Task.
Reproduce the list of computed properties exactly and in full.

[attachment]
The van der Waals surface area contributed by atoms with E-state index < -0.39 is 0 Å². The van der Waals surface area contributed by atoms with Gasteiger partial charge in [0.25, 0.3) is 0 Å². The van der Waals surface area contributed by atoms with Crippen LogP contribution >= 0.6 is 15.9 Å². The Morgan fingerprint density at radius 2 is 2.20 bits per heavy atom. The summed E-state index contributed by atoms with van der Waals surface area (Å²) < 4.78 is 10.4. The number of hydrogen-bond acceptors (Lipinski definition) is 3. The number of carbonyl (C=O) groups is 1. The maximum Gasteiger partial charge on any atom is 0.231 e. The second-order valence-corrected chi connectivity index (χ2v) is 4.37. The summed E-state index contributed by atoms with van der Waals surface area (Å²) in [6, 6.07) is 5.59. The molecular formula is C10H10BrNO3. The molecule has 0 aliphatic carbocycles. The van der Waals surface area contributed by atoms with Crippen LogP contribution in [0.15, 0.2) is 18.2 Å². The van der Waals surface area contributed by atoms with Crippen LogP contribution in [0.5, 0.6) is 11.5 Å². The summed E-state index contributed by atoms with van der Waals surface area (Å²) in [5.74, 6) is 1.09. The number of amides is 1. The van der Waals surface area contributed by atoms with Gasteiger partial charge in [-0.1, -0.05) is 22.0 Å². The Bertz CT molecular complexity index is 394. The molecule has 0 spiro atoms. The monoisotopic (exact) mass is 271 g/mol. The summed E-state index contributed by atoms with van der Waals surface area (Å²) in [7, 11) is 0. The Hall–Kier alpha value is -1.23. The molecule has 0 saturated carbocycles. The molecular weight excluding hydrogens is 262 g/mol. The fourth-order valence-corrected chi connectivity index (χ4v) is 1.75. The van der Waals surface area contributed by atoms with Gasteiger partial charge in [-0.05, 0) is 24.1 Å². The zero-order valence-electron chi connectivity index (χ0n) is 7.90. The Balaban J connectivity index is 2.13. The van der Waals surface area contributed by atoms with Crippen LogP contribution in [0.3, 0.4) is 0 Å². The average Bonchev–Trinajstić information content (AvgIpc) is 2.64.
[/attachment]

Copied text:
The van der Waals surface area contributed by atoms with E-state index < -0.39 is 0 Å². The van der Waals surface area contributed by atoms with Gasteiger partial charge in [0.25, 0.3) is 0 Å². The van der Waals surface area contributed by atoms with Crippen LogP contribution >= 0.6 is 15.9 Å². The Morgan fingerprint density at radius 2 is 2.20 bits per heavy atom. The summed E-state index contributed by atoms with van der Waals surface area (Å²) < 4.78 is 10.4. The number of hydrogen-bond acceptors (Lipinski definition) is 3. The number of carbonyl (C=O) groups is 1. The maximum Gasteiger partial charge on any atom is 0.231 e. The second-order valence-corrected chi connectivity index (χ2v) is 4.37. The summed E-state index contributed by atoms with van der Waals surface area (Å²) in [6, 6.07) is 5.59. The molecular formula is C10H10BrNO3. The molecule has 0 aliphatic carbocycles. The van der Waals surface area contributed by atoms with Crippen LogP contribution in [0.15, 0.2) is 18.2 Å². The van der Waals surface area contributed by atoms with Crippen LogP contribution in [0.5, 0.6) is 11.5 Å². The summed E-state index contributed by atoms with van der Waals surface area (Å²) in [5.74, 6) is 1.09. The number of amides is 1. The van der Waals surface area contributed by atoms with Gasteiger partial charge in [-0.1, -0.05) is 22.0 Å². The Bertz CT molecular complexity index is 394. The molecule has 0 spiro atoms. The monoisotopic (exact) mass is 271 g/mol. The summed E-state index contributed by atoms with van der Waals surface area (Å²) in [7, 11) is 0. The Hall–Kier alpha value is -1.23. The molecule has 0 saturated carbocycles. The molecular weight excluding hydrogens is 262 g/mol. The fourth-order valence-corrected chi connectivity index (χ4v) is 1.75. The van der Waals surface area contributed by atoms with Gasteiger partial charge in [-0.05, 0) is 24.1 Å². The zero-order valence-electron chi connectivity index (χ0n) is 7.90. The Balaban J connectivity index is 2.13. The van der Waals surface area contributed by atoms with Crippen LogP contribution in [0.3, 0.4) is 0 Å². The average Bonchev–Trinajstić information content (AvgIpc) is 2.64.